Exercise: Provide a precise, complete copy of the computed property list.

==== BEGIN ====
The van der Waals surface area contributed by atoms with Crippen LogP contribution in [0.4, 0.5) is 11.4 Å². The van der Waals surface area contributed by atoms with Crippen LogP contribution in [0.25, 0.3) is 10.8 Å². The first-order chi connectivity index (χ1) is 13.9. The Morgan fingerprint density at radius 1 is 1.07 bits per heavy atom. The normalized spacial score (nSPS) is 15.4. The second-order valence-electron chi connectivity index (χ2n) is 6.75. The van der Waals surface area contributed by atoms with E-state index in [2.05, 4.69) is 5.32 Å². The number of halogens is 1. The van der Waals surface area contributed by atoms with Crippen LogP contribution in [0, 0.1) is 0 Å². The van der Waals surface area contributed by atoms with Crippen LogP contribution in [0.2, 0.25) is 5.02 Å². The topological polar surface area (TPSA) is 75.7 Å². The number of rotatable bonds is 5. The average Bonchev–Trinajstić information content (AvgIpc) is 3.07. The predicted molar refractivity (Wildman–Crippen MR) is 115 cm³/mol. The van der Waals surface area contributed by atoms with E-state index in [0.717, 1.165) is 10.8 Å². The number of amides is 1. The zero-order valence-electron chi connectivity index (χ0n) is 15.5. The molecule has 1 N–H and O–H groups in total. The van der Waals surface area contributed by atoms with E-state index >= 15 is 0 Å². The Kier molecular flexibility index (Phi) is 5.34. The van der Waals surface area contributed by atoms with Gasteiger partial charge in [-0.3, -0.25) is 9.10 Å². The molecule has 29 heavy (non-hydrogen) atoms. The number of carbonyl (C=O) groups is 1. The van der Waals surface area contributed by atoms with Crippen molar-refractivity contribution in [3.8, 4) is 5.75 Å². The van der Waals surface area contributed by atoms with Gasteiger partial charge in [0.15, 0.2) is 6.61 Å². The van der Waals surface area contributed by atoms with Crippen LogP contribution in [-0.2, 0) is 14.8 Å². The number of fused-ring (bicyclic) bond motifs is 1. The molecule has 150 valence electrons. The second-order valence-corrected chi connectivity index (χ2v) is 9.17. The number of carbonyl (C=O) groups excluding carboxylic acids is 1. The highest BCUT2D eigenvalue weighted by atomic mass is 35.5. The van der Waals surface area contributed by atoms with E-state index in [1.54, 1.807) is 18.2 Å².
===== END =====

The van der Waals surface area contributed by atoms with Crippen LogP contribution in [0.4, 0.5) is 11.4 Å². The van der Waals surface area contributed by atoms with Crippen LogP contribution in [0.25, 0.3) is 10.8 Å². The first-order chi connectivity index (χ1) is 13.9. The Morgan fingerprint density at radius 1 is 1.07 bits per heavy atom. The normalized spacial score (nSPS) is 15.4. The second-order valence-electron chi connectivity index (χ2n) is 6.75. The van der Waals surface area contributed by atoms with E-state index in [2.05, 4.69) is 5.32 Å². The number of halogens is 1. The van der Waals surface area contributed by atoms with Crippen LogP contribution in [0, 0.1) is 0 Å². The van der Waals surface area contributed by atoms with Crippen LogP contribution in [0.2, 0.25) is 5.02 Å². The topological polar surface area (TPSA) is 75.7 Å². The number of rotatable bonds is 5. The average Bonchev–Trinajstić information content (AvgIpc) is 3.07. The predicted molar refractivity (Wildman–Crippen MR) is 115 cm³/mol. The van der Waals surface area contributed by atoms with E-state index in [0.717, 1.165) is 10.8 Å². The number of amides is 1. The zero-order valence-electron chi connectivity index (χ0n) is 15.5. The molecule has 1 N–H and O–H groups in total. The van der Waals surface area contributed by atoms with E-state index >= 15 is 0 Å². The Kier molecular flexibility index (Phi) is 5.34. The van der Waals surface area contributed by atoms with Gasteiger partial charge in [-0.3, -0.25) is 9.10 Å². The molecule has 29 heavy (non-hydrogen) atoms. The number of carbonyl (C=O) groups is 1. The van der Waals surface area contributed by atoms with Crippen molar-refractivity contribution in [3.8, 4) is 5.75 Å². The van der Waals surface area contributed by atoms with Gasteiger partial charge in [0.15, 0.2) is 6.61 Å². The van der Waals surface area contributed by atoms with Crippen LogP contribution in [-0.2, 0) is 14.8 Å². The number of fused-ring (bicyclic) bond motifs is 1. The molecule has 150 valence electrons. The second-order valence-corrected chi connectivity index (χ2v) is 9.17. The number of carbonyl (C=O) groups excluding carboxylic acids is 1. The highest BCUT2D eigenvalue weighted by atomic mass is 35.5. The van der Waals surface area contributed by atoms with E-state index in [1.54, 1.807) is 18.2 Å².